Conifer Species Recognition: Effects of Data Transformation

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In situ hyperspectral data obtained with a high spectral resolution radiometer were analysed for identification of six conifer species. Hyperspectral data were measured in the summer and late fall seasons at 15-20 cm above portions of tree canopies from both the sunlit and shaded sides. An artificial neural network algorithm was applied for identification purposes. Six types of transformation were applied to the hyperspectral reflectance data ( R ), preprocessed with a simple smoothing, followed by band aggregation. These include log( R ), first derivative of R, first derivative of log( R ), normalized R, first derivative of normalized R, and log(normalized R ). First derivative of log( R ) and first derivative of normalized R resulted in best species recognition accuracies with greater than 90% average accuracies, more than 20% greater than the average accuracy obtained from the pre-processed hyperspectral data. The effect of hyperspectral data taken from the shade sides of tree canopies can be minimized by applying normalization or by taking the derivatives after applying a logarithm to the pre-processed data. We found that a big difference in solar angle did not cause a noticeable difference in accuracies of species recognition.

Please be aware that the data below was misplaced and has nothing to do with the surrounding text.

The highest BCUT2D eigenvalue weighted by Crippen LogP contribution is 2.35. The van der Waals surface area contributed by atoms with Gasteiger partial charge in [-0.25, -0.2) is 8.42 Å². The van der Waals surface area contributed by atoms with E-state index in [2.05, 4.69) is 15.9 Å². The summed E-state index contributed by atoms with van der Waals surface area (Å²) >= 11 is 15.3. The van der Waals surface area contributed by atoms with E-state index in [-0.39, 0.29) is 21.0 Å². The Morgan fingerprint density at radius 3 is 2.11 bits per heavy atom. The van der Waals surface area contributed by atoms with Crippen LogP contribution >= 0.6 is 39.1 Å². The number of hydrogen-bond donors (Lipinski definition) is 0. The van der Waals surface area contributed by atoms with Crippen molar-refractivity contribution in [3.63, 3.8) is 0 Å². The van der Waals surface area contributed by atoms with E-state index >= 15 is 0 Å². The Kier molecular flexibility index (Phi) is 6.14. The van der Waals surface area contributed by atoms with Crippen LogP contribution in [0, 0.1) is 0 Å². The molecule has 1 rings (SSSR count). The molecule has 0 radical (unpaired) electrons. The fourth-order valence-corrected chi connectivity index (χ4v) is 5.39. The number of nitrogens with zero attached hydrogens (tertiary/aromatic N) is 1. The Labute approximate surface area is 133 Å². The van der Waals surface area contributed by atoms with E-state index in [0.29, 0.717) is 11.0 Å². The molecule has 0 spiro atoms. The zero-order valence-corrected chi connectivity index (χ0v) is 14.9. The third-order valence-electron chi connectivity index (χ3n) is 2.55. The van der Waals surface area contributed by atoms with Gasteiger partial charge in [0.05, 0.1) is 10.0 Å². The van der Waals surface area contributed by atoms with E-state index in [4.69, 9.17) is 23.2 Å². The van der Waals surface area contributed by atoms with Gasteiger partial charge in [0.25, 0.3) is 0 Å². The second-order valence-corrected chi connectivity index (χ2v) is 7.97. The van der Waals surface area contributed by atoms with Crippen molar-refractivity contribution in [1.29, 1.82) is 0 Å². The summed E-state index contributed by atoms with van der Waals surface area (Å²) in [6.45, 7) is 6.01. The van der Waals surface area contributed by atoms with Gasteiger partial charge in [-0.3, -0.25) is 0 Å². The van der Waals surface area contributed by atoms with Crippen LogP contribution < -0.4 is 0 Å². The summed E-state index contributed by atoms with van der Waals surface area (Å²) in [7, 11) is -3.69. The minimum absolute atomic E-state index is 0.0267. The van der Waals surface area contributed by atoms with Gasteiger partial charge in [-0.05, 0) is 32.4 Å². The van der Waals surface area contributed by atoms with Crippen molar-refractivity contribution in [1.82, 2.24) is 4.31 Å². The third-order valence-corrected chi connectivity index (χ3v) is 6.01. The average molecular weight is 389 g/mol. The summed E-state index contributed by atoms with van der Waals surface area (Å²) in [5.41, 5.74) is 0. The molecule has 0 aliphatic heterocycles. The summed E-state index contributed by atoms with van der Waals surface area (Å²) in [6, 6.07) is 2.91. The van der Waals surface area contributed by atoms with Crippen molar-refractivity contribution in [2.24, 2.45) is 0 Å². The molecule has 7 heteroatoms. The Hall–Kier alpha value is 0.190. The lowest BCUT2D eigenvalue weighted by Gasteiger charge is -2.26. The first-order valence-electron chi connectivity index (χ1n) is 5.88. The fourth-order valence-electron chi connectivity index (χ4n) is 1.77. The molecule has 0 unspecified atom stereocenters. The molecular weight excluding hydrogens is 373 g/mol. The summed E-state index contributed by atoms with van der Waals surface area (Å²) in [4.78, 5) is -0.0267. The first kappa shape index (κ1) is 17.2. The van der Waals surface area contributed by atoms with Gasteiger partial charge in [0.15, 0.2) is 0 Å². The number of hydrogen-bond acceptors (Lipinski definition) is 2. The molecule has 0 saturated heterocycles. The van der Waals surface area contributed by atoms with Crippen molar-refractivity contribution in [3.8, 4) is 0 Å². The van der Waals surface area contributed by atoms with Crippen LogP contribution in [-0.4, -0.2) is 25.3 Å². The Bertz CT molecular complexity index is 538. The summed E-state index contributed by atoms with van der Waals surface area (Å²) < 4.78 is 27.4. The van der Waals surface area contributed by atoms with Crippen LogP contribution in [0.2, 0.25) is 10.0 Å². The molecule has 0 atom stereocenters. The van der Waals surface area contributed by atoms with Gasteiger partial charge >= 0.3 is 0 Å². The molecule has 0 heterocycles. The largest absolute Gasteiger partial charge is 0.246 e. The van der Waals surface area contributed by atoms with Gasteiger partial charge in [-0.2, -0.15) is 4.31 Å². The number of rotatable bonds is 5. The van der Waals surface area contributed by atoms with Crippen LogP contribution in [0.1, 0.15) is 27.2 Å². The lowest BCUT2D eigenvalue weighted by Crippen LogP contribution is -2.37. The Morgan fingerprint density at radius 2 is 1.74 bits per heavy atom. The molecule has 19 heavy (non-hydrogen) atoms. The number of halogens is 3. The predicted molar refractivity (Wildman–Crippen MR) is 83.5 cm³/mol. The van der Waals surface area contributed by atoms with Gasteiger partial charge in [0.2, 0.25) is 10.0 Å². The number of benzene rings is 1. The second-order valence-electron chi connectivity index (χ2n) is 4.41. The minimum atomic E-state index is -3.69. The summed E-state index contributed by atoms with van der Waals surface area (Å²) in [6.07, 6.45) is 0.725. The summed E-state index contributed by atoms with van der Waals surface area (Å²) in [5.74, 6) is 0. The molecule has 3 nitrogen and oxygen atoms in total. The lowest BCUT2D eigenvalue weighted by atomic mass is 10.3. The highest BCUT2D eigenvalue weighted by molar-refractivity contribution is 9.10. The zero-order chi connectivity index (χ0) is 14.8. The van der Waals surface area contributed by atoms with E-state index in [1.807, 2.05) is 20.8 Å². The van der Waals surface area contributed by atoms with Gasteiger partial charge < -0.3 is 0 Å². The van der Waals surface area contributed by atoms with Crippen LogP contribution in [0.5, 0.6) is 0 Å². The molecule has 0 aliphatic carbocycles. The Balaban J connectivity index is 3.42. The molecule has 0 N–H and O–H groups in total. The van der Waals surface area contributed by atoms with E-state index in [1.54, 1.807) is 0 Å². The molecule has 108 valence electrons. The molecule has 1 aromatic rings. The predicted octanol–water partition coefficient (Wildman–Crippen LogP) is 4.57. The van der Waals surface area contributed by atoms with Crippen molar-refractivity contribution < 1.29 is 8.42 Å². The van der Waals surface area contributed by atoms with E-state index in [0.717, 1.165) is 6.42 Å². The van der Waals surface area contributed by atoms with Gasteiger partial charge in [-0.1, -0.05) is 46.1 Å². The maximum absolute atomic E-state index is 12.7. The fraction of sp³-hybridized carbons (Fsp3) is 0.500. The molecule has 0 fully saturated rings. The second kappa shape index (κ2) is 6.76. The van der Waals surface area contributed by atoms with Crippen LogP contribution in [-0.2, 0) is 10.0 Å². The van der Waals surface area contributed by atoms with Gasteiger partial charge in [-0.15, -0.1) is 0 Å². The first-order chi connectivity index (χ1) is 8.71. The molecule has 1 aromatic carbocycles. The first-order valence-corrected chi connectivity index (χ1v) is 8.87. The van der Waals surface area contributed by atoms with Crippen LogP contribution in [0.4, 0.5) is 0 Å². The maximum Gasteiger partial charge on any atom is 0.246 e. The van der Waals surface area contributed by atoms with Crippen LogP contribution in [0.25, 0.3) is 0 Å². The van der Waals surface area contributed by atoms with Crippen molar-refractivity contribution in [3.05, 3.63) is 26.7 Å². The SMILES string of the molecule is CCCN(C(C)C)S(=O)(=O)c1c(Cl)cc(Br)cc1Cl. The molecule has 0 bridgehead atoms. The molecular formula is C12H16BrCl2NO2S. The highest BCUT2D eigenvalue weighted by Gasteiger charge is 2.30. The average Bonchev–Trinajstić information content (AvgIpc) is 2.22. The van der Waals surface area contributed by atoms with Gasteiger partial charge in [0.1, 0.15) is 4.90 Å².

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International Journal of Remote Sensing, v. 22, no. 17, p. 3471-3481